Yoga to Boost Your Metabolic Pathway

State of relaxation achieved as a result of regular yoga practice seems to be involved with energy metabolism pathways, specifically mitochondrial function, in the test subjects.

Yoga for metabolism

A study from investigators at the Benson-Henry Institute for Mind/Body Medicine at Massachusetts General Hospital (MGH) and Beth Israel Deaconess Medical Center (BIDMC) finds that elicitation of the relaxation response — a physiologic state of deep rest induced by practices such as meditation, yoga, deep breathing and prayer — produces immediate changes in the expression of genes involved in immune function, energy metabolism and insulin secretion.

 Sweating isn’t a sign that you’re losing weight or increasing your metabolic rate. Sweat is a signal that your body is working harder to regulate its internal temperature.

The Yogasanas listed below will help rev your metabolism so you can reach your weight-loss goals faster!

Parivrtta Utkatasana (Revolved Chair Pose)

  • Start from utkatasana (chair pose).
  • Align your feet to parallel with your big toes touching and your heels slightly apart, bend deep into your knees, and lift your arms up above your head.
  • Take your hands in front of your chest in anjali (prayer) mudra by pressing palms and fingers together, stretching bend fingers.
  • Without moving your hips or knees, twist from your shoulders to the right.
  • Place your left elbow on your right knee and spin your chest out to the right.
  • Press both hands in to each other for more stability.
  • Look down, if one of your knees is ahead of the other, pull that corresponding leg back into your hip socket. Otherwise, your knees should be just above your ankles.
  • Take a deep inhale, look beyond the tips of your fingers, or look up.
  • Exhale to draw your shoulder blades together and further down your back.
  • Hold and breathe.
  • Option to lift your arms to a T position with your left fingertips pressed into the ground and your right arm directly above your shoulder.
  • To exit, exhale out of the twist and inhale out of chair. Repeat on the other side.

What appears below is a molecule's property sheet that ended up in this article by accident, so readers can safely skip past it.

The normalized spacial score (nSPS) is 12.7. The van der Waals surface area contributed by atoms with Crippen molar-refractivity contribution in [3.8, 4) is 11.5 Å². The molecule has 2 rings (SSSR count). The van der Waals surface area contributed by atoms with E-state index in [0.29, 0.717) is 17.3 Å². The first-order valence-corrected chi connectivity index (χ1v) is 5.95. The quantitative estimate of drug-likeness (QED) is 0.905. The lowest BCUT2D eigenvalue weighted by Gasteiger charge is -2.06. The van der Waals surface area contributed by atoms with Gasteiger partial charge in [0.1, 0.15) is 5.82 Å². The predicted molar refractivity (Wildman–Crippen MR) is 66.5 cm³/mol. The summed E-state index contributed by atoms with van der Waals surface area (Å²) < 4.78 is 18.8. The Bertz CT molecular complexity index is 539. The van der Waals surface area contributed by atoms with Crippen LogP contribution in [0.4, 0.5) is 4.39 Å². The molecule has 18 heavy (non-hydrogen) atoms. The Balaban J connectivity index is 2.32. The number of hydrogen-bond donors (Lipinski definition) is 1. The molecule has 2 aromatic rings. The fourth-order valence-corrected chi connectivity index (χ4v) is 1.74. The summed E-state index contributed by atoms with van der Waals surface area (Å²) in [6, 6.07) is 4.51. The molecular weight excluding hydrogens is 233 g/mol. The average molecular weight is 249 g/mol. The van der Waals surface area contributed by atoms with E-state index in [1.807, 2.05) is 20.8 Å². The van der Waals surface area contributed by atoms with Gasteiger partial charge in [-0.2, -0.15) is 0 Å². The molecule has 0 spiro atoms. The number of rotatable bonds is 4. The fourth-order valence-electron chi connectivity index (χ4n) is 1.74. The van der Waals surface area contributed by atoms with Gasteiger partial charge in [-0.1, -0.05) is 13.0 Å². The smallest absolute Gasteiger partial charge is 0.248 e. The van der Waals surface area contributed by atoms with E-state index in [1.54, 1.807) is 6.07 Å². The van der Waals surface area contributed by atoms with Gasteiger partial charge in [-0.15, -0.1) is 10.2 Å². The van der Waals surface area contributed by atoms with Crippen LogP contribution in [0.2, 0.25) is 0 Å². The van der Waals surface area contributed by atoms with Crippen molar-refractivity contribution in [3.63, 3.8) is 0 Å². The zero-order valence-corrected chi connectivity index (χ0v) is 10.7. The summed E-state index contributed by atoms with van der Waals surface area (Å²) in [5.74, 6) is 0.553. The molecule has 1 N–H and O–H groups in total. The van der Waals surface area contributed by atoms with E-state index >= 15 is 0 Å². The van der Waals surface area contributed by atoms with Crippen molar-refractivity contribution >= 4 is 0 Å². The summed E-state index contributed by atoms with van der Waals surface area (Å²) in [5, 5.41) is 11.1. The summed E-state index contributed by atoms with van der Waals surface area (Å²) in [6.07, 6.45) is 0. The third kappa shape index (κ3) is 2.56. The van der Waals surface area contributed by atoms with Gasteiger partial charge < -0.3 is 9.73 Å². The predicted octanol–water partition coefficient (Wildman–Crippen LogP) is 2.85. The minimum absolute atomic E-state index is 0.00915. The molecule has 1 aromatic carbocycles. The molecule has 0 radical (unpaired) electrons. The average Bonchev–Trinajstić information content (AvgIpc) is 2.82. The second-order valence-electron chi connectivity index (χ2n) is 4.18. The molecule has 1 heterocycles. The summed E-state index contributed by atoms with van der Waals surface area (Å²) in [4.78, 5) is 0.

Dhanurasana (Bow Pose)

  • Take prone lying position, legs together, hands straight by the side of the thighs, chin resting on the ground.
  • Fold the legs at the knees and bring them on the thighs. Knees must remain together.
  • Bring your hands backward and hold the toes of respective legs from the thumb and forefinger of the respective hands.
  • Raise your legs a little up and simultaneously raise your head and chest.
  • Holding the toes, pull the legs towards ears and bring the toes near the ear. Gaze in front.
  • While returning to this original position, loosen your hands, take legs backward, let the thighs touch the ground, leave the toes and ultimately bring the legs and hand to the first position.
  • Do not try to bring the toes near ears forcefully if it is difficult.
  • Gradually increase the practice.

Salabhasana (Locust Pose)

  • Lie on your front. Rest your chin on the ground, then move it forward as much as you can, so that your throat lies almost flat. Put your arms by your sides, then push your hands under your body, and make them into fists or clasp them together. Bring your elbows as close together as possible.
  • Inhale as you lift one leg. Hold this position for at least 10 seconds, then exhale while lowering your leg and repeat the pose with your other leg. Practice it 3 times on each side. Chin position: The further forward you push your chin, the more your spine can stretch and the more you will gain from this asana.
  • Lie with your chin out, then take 3 deep breaths. On the third, lift both legs off the ground. They may not come up far at first, but with practice you may be able to lift them much higher. Hold for as long as you can, then lower your feet. Repeat twice and then relax.
  • Up and Up: With practice, you will be able to raise your legs higher. Eventually, you may even be able to lift your body vertically.

Setu Bandha Sarvangasana (Bridge Pose)

  • Come to lie on your back with the knees bent and the soles of your feet flat on the floor.
  • You should be able to barely touch the backs of your heels with your fingertips when the arms are lying on the floor.
  • The feet should be parallel and stay that way through the duration of the pose.
  • Press down into the soles of the feet as you lift the hips off the floor.
  • This should be a comfortable resting position. You may wish to stay here several minutes.
  • To come out, press down into your feet and gently lower your back to the floor.

Halasana (Plough Pose)

  • Lie down with your back on a Mat.